Jack and the Beanstalk – Perth Theatre

Written and Directed by Barrie Hunter

Musical Direction by Alan Penman

Rating: 4 out of 5.

If it wasn’t for the vividly bright oranges and flannel forest greens, one might be forgiven for not realising that you might not be in the Fair City but in the land of Middle Perth, of Mickle Muchty under the looming shadow of the tremendous Bein Mucklemichty mountain. Forged with a tradition for the local area, with references to the likes of Murrays or the cities’ nightlife, Perth Theatre’s Jack and The Beanstalk ploughs forth on an adventure under the wise fellowship of writer-director and Panto dame legend Barrie Hunter.

But so far, no one has been brave or daft enough to scale Beinn Mucklemichty, for both its size – and fear of the rumours of the giant living atop its peak. Well, if you thought no one would attempt the climb: you don’t know Jack. Kirsty Findlay’s (star of last year’s Gaiety Panto Jamie & The Unicorn) no-nonsense Jack loses their usual dim-wittedness under Hunter’s re-write, who instead instils Jack’s brother Jock with the penchant for making bad deals…

Findlay’s presence, as with any familiar with their musical lineage, know they’re in safe hands with Jack and the Beanstalk’s musicality and tight choreography. Climbing this mighty mountain, Hunter’s script injects a fair amount of lively humour into the second half – particularly under their wonderful performance as Lettie Lou, but there’s a cleverness in what lurks under the mountain… and it’s far more dangerous than any giant could be.

Pairing well with co-star Kimberley Mandindo, Ewan Somer’s jock brings that traditional Panto magic and audience interactions to lift the gloomiest of faces, selling the gags and japes for the younger audiences have been anticipating. Mercifully, the wordplay and jokes remain sharp despite the topical nature – a sure-fire improvement over many Pantos of a similar ilk, Jack & The Beanstalk punches high into the sky with both its lampooning jest and its ambitions. Oh, and congrats on being the first festive production we’ve seen of recent to bring back the Panto coo, with a visit from Maggie Moo.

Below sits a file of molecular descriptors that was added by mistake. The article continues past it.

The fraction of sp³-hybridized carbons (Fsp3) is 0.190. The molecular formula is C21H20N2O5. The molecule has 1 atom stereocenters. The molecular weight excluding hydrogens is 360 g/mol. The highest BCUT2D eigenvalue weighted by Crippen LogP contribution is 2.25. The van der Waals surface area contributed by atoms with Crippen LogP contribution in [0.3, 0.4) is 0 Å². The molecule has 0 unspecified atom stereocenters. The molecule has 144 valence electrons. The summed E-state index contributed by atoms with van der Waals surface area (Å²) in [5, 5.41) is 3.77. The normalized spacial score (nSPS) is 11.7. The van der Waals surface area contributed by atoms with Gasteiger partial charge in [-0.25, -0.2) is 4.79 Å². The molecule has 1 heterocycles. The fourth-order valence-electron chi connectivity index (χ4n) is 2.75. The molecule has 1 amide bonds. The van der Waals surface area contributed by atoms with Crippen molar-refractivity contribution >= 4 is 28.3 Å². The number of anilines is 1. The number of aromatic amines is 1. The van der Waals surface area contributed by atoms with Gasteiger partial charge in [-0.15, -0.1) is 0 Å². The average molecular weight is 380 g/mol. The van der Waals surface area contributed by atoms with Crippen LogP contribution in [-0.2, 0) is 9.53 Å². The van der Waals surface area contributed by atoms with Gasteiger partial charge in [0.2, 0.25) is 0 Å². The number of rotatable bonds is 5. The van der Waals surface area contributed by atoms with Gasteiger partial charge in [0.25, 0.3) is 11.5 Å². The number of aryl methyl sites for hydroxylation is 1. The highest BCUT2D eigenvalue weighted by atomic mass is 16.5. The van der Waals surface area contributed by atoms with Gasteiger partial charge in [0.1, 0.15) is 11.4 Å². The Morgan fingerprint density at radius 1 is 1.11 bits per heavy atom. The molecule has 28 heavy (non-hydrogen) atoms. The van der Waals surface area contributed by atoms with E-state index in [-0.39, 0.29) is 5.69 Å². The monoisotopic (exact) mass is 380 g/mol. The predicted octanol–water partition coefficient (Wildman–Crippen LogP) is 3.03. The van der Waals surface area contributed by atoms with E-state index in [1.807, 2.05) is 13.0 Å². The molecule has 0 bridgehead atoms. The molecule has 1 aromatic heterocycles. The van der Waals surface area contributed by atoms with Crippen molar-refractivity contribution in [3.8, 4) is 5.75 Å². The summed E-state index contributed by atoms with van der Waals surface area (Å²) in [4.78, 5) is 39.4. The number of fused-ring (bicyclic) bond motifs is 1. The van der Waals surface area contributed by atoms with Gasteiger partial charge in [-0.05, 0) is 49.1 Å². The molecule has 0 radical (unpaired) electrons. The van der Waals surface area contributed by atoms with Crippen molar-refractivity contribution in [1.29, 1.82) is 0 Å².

The dozen-strong cast brings in a catchy and conscious medley, tailored to the climate change theme, all delivering a rousing and energetic rendition of some choice classics; Hot Stuff and Hot In Here to name a couple. Findlay unsurprisingly belts it well into the audience and likely all across Perthshire with their stellar voice utilised to the fullest by Alan Penman’s musical direction.

And while the ‘giant’ may be a constant worry, the gas-guzzling machinations of Helen Logan’s steampunk aesthetic antagonist is a significant worry for Jack, Jock, and the valley. Logan relishes the part, cackling away to themselves, fidgeting and tangible in their excitement as spreading misery, and turfing the residents out to redevelop their land for profit. It all ties tightly together for Hunter’s script to deliver both commentary and entertainment, parcelling the pair together rather perfectly.

There’s undoubtedly an oversimplification at play here, but perhaps opening the conversation to young audiences supersedes the anxieties one might face at compacting generations of damage to the environment to a big green reset button. But by the second half, the gags are rolling out faster, and the plot points offer a touch more insight into Baddie’s intentions and showcase Chris Stuart Wilson’s choreography to shine as brightly as humanly possible. And bright it be under Becky Minto’s lurid, but compelling and cheerful set design which morphs into a playground of a climb for Findlay and the cast.

Perth Theatre presents a rousingly pleasant and affable production which spreads a wonderfully festive joy whilst wrapping its gifts in colourful (recyclable) packing. Hunter’s writing, while offering a bit of a fairy-tale answer, does well to raise awareness without disrupting the flow of the production. So, what does meet us at the top of the beanstalk? Snow. Snow, cheer, and an impressively joyful and engaging pantomime looking to spread cheer for one, for all, for the world.  

Impressively Joyful

Jack and the Beanstalk runs at the Perth Theatre until December 31st.

Tickets for which may be obtained here.

Photo Credit – Mihaela Bodlovic


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